Studio: international art — 24.1902

Page: 275
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The Darmstadt Artists Colony


where. The facade is, for the greater part, hidden
by glass mosaics ; the chimney-stack is painted; in
the interior there is no window without an in-
sertion of stained glass, no textile material without
some rich colour effect.

The house is called " In Rosen." This is to say,
the motif of the rose, as flower, blossom, or leaf,
recurs in a hundred variations. All the tapes-
tries (most of them woven in Scherebeck) employed
for covering walls, or for chair-backs, etc.—there
are several excellent examples in the dining-room
—have rose ornamentations.

Shape and outline in this house are less
emphasised than colour. If we except a few of
the electric light fittings, and the simple, cheerful
dining-room, as well as the stove in the large hall,
it may be said that the lines of the furniture are
simple, straight, and not always modern. The
gradations of colour and light are the factors which
have to produce effect in Professor Christiansen's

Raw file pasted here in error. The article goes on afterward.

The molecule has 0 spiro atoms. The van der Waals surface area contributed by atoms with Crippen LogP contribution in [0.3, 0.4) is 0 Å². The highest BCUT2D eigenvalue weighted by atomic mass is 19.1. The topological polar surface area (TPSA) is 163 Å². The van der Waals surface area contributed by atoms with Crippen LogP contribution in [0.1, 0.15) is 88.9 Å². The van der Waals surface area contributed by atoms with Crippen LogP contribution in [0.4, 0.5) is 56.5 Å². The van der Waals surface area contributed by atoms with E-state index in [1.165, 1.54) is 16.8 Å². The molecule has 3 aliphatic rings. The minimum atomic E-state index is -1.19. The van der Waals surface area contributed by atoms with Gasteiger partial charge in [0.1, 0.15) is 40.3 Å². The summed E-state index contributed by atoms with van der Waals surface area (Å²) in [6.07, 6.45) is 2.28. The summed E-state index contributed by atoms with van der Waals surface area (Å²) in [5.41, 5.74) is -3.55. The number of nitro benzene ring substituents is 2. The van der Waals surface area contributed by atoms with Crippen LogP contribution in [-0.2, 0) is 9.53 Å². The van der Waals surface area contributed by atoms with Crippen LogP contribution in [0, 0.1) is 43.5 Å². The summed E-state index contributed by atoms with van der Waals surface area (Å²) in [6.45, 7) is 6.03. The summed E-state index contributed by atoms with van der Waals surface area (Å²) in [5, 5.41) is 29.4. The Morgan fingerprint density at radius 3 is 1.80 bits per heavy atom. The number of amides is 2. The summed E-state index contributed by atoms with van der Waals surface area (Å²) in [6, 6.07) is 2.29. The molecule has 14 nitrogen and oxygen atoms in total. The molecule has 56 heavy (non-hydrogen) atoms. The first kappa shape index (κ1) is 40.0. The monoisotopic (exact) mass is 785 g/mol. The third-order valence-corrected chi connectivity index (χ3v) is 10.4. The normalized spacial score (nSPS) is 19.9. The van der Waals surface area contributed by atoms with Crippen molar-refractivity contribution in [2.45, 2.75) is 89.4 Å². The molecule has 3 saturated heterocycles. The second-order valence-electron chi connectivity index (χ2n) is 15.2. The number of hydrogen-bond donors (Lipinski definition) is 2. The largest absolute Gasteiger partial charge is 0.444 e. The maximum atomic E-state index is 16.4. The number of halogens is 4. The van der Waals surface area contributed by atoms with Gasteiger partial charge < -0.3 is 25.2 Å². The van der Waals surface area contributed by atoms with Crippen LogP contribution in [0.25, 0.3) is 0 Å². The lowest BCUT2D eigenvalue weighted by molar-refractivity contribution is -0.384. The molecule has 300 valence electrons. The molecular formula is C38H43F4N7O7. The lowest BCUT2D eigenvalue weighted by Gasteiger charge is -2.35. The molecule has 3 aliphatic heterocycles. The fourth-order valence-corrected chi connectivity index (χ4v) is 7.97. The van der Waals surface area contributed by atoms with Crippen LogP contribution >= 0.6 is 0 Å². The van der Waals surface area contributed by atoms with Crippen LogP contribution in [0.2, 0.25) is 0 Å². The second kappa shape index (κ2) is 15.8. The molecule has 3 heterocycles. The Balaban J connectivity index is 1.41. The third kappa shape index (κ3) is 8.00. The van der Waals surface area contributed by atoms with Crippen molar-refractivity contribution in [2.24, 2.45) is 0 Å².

house. Nothing new need be said of the art of
glass-staining, which is a special branch of Hans
Christiansen's activity. It has often been discussed
in these pages.

Hans Christiansen has designed for the Colony
a large number of small objects. His silk stuffs,
for ladies' dresses and men's neckties, which

possess a soft lustre and have a good effect in
the light, are quite charming, and should be
generally appreciated.

The jewellery designed by the artist has been
very successful. Of course, enamel is his favourite
material. In no other substance is it possible to
convey one's love for colour more effectively. A
set of necklaces, buckles, and buttons, ornamented
with enamel of the most costly description, is very
attractive; the rare combinations of colour and
the many lights and reflections on the metallic
surfaces have a curious charm.

In other articles of jewellery Christiansen follows
the methods of the French, by interlacing the lines,
or endeavouring, chiefly by accumulating the
material, to create an impression of exceeding
costliness. I remember a lady's ring of his which
contains a large number of pearls heaped together
—a piece of tasteless extravagance.

To conclude : What Professor Christiansen still
wants, and what he will, it is to be hoped, acquire
in the future through his connection with the
Colony, is artistic firmness, the capacity of varying
his means, of adequately expressing his impressions,
now in one way, now in another. At present
everything in his eyes is simply a combination
of colours.

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